UNITED KINGDOM: Following reports that British growers are only planting a third of the trees required to maintain orchards because they believe their profits from sales to supermarkets are not sustainable, apples and pears may become the next food crisis in the UK.
To maintain the Kingdom’s 5,500 hectares (13,590 acres) of output, according to Ali Capper, president of the British Apples & Pears Trade Group, which represents around 80% of the business in the UK, 1 million new trees must be planted each year.
The number of apple and pear trees that farmers had originally planned to acquire this year has been reduced from 480,000 to 330,000. Capper also said the key reason for the absence of investment was “supermarket returns that are unsustainable”.
She claimed that even though the cost of picking, energy, hauling, and packaging had increased by around 23%, returns had only increased by less than 1%. The vast majority of growers are in the red.
Some fresh foods, like tomatoes, cucumbers, and peppers, are already hard to find in Britain. This week, Tesco, Asda, Aldi, and Morrisons are limiting purchases of some lines, like tomatoes, cucumbers, and peppers.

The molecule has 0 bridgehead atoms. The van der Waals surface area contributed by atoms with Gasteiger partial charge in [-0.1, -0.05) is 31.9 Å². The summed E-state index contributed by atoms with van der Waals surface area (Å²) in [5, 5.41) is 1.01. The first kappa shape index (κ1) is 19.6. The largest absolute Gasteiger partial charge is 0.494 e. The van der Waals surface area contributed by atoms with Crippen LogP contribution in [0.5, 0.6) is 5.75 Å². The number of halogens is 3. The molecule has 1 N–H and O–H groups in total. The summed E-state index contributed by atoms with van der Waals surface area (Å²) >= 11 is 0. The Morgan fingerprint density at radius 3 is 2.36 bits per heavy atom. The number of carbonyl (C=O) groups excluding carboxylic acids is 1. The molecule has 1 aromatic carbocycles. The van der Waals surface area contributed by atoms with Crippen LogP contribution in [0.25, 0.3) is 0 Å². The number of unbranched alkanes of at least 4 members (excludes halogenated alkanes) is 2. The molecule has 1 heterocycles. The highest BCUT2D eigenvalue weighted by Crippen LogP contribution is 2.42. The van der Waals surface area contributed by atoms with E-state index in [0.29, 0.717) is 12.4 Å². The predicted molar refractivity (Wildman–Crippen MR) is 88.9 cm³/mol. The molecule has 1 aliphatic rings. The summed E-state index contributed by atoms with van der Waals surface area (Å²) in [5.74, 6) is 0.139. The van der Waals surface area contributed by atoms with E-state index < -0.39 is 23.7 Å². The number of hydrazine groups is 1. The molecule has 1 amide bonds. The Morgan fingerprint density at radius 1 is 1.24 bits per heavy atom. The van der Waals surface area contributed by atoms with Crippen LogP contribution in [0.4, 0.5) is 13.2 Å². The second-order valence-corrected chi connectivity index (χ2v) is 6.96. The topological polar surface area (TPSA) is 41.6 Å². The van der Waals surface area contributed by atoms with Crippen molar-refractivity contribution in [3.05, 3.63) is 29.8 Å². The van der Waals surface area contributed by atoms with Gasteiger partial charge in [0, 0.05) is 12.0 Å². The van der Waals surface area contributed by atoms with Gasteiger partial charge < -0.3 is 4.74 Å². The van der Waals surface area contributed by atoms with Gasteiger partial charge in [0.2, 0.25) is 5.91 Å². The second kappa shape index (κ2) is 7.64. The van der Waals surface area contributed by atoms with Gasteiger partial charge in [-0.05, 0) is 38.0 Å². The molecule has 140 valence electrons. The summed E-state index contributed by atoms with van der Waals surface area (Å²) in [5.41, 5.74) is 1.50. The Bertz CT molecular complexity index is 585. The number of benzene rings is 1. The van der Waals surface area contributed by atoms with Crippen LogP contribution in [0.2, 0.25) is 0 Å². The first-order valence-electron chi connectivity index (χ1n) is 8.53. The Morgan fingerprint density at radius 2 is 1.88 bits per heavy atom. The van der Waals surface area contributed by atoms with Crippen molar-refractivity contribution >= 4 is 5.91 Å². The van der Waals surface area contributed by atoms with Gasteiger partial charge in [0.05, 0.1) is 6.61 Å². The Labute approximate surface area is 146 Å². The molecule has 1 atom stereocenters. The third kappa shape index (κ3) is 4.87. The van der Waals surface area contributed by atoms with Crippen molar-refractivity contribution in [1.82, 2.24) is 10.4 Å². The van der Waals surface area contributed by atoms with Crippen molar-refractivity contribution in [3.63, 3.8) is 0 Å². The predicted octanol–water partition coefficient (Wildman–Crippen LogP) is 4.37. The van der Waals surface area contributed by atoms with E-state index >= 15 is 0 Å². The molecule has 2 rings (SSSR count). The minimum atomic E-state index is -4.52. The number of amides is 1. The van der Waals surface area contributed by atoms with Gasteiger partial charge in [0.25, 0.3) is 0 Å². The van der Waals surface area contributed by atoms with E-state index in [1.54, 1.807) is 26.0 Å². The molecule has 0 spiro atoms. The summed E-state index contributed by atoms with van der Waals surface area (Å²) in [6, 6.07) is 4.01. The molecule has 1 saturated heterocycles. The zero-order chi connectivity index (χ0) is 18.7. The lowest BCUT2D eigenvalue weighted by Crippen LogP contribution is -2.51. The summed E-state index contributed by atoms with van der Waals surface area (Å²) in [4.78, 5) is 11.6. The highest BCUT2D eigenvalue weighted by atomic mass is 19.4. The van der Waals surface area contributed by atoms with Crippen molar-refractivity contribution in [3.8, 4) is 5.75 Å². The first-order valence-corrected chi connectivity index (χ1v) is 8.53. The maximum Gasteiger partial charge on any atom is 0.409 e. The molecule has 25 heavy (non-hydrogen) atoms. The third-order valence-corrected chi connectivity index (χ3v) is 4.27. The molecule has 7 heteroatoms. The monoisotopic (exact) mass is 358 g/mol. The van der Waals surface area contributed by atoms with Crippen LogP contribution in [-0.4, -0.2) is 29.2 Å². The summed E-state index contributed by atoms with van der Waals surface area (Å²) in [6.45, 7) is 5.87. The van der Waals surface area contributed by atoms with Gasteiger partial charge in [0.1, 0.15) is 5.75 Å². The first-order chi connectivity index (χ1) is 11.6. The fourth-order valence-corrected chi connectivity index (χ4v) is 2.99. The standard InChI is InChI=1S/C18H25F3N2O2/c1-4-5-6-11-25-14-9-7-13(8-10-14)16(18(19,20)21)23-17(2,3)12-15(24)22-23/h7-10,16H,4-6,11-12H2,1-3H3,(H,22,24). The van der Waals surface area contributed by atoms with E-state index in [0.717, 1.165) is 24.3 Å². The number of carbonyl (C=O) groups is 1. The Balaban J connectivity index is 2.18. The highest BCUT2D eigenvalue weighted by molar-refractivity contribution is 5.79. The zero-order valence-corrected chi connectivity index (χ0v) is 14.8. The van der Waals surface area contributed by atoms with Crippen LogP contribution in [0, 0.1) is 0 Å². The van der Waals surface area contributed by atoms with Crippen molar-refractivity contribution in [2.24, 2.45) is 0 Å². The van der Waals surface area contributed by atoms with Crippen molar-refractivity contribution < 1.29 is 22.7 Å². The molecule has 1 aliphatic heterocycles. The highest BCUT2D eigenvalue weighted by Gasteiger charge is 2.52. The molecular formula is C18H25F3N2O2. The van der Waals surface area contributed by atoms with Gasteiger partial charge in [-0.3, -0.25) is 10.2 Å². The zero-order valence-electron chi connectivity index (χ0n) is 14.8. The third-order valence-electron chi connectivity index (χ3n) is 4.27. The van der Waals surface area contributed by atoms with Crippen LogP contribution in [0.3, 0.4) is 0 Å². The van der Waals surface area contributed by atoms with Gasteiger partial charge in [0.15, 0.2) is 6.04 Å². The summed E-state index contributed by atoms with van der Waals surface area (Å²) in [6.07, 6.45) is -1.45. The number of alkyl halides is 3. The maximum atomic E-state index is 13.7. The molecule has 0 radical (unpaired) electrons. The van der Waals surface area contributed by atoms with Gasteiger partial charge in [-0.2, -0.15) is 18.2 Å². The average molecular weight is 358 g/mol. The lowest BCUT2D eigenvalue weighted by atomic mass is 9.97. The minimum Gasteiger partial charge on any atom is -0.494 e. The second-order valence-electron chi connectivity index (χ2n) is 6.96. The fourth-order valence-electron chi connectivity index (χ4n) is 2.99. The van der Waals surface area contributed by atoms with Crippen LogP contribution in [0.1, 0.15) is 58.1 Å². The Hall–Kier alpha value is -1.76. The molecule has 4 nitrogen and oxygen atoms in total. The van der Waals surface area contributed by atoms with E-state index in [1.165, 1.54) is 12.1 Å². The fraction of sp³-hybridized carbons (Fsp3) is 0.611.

The shortages were caused by both a drop in production by British and Dutch growers, who usually plant salads under glass at this time of year, and by cold weather in Spain and North Africa, which hurt the crops in those areas. According to the growers, supermarkets were unprepared to cover the increased cost of heating.
Some importers say that Brexit has also put the UK further behind the EU when it comes to bidding for scarce fresh food. This is because shipping over the English Channel costs more money and requires more paperwork.
It comes as food importers claim that Britain’s exit from the EU continues to mean higher costs and potential holdups because of the weight of bureaucracy. According to the Office for National Statistics, 13% of UK adults said they had run out of essential foods in the past two weeks. This is up from 17% a year ago.
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